Social teaching: being informative vs. being right in sequential decision making
Rhim, Joong Bum
Goyal, Vivek K.
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Citation (published version)Joong Bum Rhim, Vivek K Goyal. 2013. "Social teaching: Being informative vs. being right in sequential decision making." 2013 IEEE International Symposium on Information Theory. 2013 IEEE International Symposium on Information Theory (ISIT). 2013-07-07 - 2013-07-12. https://doi.org/10.1109/isit.2013.6620697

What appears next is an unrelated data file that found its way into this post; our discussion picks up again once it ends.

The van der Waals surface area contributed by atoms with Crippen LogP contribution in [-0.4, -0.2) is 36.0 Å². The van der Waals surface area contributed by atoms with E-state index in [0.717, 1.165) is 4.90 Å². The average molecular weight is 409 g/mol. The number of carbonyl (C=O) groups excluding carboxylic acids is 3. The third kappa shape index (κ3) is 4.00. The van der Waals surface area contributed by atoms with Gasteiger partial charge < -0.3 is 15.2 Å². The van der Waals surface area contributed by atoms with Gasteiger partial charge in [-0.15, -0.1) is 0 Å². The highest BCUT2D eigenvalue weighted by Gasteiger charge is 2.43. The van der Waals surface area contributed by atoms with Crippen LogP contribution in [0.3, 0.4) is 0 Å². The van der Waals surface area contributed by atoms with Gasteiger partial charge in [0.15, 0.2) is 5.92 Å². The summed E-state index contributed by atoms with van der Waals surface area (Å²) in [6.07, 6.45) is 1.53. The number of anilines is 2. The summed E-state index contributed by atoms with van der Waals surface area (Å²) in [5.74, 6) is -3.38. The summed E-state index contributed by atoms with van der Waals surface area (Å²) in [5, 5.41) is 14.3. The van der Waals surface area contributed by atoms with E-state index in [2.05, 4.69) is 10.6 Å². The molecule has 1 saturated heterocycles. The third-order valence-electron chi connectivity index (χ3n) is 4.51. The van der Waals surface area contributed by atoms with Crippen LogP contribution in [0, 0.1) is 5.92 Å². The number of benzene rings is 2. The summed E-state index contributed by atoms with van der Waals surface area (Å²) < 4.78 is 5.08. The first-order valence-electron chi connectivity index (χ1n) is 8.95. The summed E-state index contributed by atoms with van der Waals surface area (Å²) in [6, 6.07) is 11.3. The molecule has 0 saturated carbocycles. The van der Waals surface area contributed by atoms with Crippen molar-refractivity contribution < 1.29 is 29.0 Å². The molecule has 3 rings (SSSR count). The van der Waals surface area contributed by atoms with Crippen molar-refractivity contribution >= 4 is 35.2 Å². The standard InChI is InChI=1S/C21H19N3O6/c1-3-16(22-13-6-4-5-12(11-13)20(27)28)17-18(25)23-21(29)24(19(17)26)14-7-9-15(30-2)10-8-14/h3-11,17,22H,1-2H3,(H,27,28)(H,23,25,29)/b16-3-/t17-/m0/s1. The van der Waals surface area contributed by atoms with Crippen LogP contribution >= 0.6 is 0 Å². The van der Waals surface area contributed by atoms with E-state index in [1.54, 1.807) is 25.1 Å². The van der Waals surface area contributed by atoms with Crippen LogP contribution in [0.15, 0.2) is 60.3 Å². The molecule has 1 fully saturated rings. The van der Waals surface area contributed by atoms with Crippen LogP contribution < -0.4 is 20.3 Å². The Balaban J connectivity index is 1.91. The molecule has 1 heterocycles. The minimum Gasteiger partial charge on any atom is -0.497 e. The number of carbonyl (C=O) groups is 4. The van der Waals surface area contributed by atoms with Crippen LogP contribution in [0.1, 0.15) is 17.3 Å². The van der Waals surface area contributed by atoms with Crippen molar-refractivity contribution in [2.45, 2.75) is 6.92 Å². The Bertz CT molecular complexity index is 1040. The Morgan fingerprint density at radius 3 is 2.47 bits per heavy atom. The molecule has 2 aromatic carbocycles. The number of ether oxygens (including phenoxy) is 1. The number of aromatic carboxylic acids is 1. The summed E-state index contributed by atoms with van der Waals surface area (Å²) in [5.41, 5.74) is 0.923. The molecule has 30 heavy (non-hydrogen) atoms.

We consider sequential Bayesian binary hypothesis testing where each individual agent makes a binary decision motivated only by minimization of her own perception of the Bayes risk. The information available to each agent is an initial belief, a private signal, and decisions of all earlier-acting agents; it is follows that each agent should apply a standard Bayesian update of her belief as in social learning. The effect of the set of initial beliefs on the decision-making performance of the last agent is studied. In general, the optimal initial beliefs are not equal to the actual prior probability. When the private signals are described by Gaussian likelihoods, they also are not haphazard, but rather follow a systematic pattern: The earlier-acting agents should act as if the prior probability is larger than it is in reality when the true prior probability is small, and vice versa. We interpret this as being open-minded toward the unlikely hypothesis. Such open-mindedness increases but does not maximize the mutual information between the true hypothesis and a decision.